From 1990 to 1997 I travelled to Leningrad/St Petersburg

to talk about ecovillages. Most of these pictures are scans of

slides I took in February and March, 1992. I have now scanned the images at 240% and 1200 dpi,

and then made these small 72 dpi jpeg files to display on this site.

One of the things I noticed was how few cars there were in the streets. What I saw was a lot of military vehicles

or military surplus vehicles and heavy 5- and 10-ton trucks. Mostly people walked or took mass transit.

I eventually found all the cars. They were parked in queues backed up for kilometers at gas stations,

hoping for gas. Every few days a gas tanker would arrive and fill up the station and the line would

move until the station ran out again.

Apparently cars were still being produced, because it seemed like the car plant was running,

but the only cars I saw were older ones, mostly Ladas. By 1997 this had changed and there were

many imported Mercedes, Jaguars and luxury limos and sports cars.

This was the Rotary Club in St. Petersburg right after the name was changed. This is the upper crust of the

St. Petersburg neo-capitalists, including the man who got the name changed. Many of these people, who controlled the

media, the communications systems, or the largest industries, would soon be millionaire oligarchs.

At the other end of the spectrum, a new system of commerce was going on in the streets. This involved selling anything you have

or can acquire, including by stealing, and selling or trading it. Since the ruble was losing value quickly, barter became common.

People sold their inherited antiques, their military uniforms, or anything they didn't immediately need.

Food arrived from Farms outside the city, but it was seldom transported all the way down to the stores at the city center.

The drivers stopped at the first rows of apartment houses and sold retail out of the back of the truck. They would usually sell out

very quickly, and get a better price then they would have from the large grocery stores.

If you had the money you could buy a good bicycle. People favored sturdy models with spare parts and Kryptonite locks

As we overtook this line of bicyclists outside town, you could see a small Pepsi billboard in the distance. By 1997, Pepsi was advertising in a much

bigger way, and Coke was playing catch-up.

Pepsi was a luxury. Food was a necessity. This was a line at a bakery. It was quite hard to buy food,

even when there was food to be bought. People spent most of their days waiting in lines. There was a line to

get in the door. Then there was a line to get to the counter and pick out a loaf, getting a coupon. Then there was a line

at the register where you presented the coupon and paid. They gave you a receipt and then you stood in line again

to collect your loaf of bread. In some stores there was a fourth line at the door going out, to check your receipts.

This is where some of the food came from -- state run greenhouses, which used the waste heat from central power

or heating plants.

This is our hostess, Olga. Olga is a cardiac care physician at the hospital, doing open heart surgery. When we were there in 1992 she was being paid

the equivalent of about $60 US dollars per month. To support her husband, an electrical engineer, and her daughter,

she rented us rooms for 5 dollars per night, including meals.

Like many people, Olga saved her matches, which were hard to come by. Since the utilities were

provided for free, or at negligible cost, she kept the stove burning all the time so she could reuse the matches.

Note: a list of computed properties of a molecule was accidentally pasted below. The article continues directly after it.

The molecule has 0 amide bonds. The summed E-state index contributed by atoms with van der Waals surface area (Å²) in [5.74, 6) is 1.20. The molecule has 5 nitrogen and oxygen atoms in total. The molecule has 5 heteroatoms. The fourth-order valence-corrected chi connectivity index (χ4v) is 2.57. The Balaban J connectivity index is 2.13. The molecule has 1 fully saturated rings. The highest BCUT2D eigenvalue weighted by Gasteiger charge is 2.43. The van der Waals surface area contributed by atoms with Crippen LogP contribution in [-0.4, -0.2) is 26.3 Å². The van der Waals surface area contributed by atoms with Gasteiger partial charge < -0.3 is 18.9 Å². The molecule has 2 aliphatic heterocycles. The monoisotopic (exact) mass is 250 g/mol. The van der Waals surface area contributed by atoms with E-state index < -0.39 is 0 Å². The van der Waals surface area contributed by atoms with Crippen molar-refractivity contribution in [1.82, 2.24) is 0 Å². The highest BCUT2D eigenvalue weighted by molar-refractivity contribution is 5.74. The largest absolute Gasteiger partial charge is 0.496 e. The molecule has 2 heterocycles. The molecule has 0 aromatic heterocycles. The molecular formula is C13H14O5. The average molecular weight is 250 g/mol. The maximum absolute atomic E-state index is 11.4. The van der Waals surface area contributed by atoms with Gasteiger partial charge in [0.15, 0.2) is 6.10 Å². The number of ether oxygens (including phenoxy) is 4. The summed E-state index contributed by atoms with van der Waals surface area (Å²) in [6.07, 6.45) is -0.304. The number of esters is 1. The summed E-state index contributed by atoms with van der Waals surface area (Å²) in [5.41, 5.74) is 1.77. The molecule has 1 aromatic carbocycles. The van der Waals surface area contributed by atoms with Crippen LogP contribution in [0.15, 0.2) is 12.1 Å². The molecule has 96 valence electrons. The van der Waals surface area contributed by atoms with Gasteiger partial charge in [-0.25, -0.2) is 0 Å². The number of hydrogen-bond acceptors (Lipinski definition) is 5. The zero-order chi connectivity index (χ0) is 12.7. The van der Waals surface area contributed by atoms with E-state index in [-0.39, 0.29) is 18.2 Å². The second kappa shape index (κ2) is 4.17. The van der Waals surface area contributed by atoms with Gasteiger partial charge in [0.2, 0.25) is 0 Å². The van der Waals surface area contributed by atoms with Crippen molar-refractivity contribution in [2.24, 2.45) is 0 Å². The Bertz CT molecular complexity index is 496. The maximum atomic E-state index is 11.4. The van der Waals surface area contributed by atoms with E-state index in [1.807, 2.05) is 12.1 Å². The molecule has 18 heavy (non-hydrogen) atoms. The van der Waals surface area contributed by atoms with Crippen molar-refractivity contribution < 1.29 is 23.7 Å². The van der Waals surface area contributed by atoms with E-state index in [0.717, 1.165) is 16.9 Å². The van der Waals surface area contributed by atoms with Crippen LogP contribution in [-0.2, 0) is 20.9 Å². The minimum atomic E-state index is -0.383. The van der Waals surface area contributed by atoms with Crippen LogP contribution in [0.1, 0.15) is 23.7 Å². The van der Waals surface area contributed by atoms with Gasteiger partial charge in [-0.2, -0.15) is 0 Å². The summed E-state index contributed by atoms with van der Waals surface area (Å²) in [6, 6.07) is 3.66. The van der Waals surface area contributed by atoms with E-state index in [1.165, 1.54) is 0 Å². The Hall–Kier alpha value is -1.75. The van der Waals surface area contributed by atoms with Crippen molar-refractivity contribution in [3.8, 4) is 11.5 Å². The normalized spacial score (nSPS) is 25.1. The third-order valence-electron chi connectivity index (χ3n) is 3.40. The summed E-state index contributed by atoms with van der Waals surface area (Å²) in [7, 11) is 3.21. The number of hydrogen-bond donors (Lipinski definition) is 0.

People used their skills to make money in many ways. Street artists were very good, and very cheap.

This woman made dolls.

It amazed me that as soon as you left the edge of the city, with high-rise apartments, there was no sprawl.

The countryside came right up to the edge of the city. Mostly this land was state farms, and people were

not permitted to have garden plots there, but had to travel farther. In some cases to get affordable garden plots you

might take a train for hundreds of kilometers, but trains were cheap and frequent.

The farmer who lived in the house at the back rented his land for dachas. This provided some

security for the city-dwellers who went out to the country on weekends.

This woman was a teacher of English and was eager to host us so she could practice and listen to our speech.

She really spared no expense to put on a fine meal, which we knew she could not afford.

Elsewhere we had five-course meals of nuts, berries, mushrooms, borscht and lots of vodka. We also attended

many festive dinners where everyone brought a little food to contribute.

This is just one typical high rise apartment of the variety that continued to be built even after the Soviet era.

Only in the 90s, the concrete kept getting worse.

Even though it is March and temperatures hover around zero C, notice that nearly every apartment has a window cracked open.

They have no control over the central heat, pay no utility bill and the heat is kept cranked up from October to April.

The central rooms have balconies, presumedly attached to the apartments on either side.

But the balconies have been appropriated by the tenants for more important duties than leisurely sitting out and sunning.

On the top floor both sides have become greenhouse -- food.

On three of the floors below are window planters -- food -- and the remaining floor has been

enclosed for two more apartment rooms -- possibly as sublets for income.

There seemed to be a lot of Western influences in the media, such as this kiosk with a

poster for a Jean Claude VanDamm movie. Arnold Swarzenegger was also popular.

Occasionally you could find some traces of socalist art still around, such as this stained glass window in a

department store stairwell. The store may have been a university science building at one time.

-- Albert Bates

All images © 2008 Albert Bates Omnimedia Inc.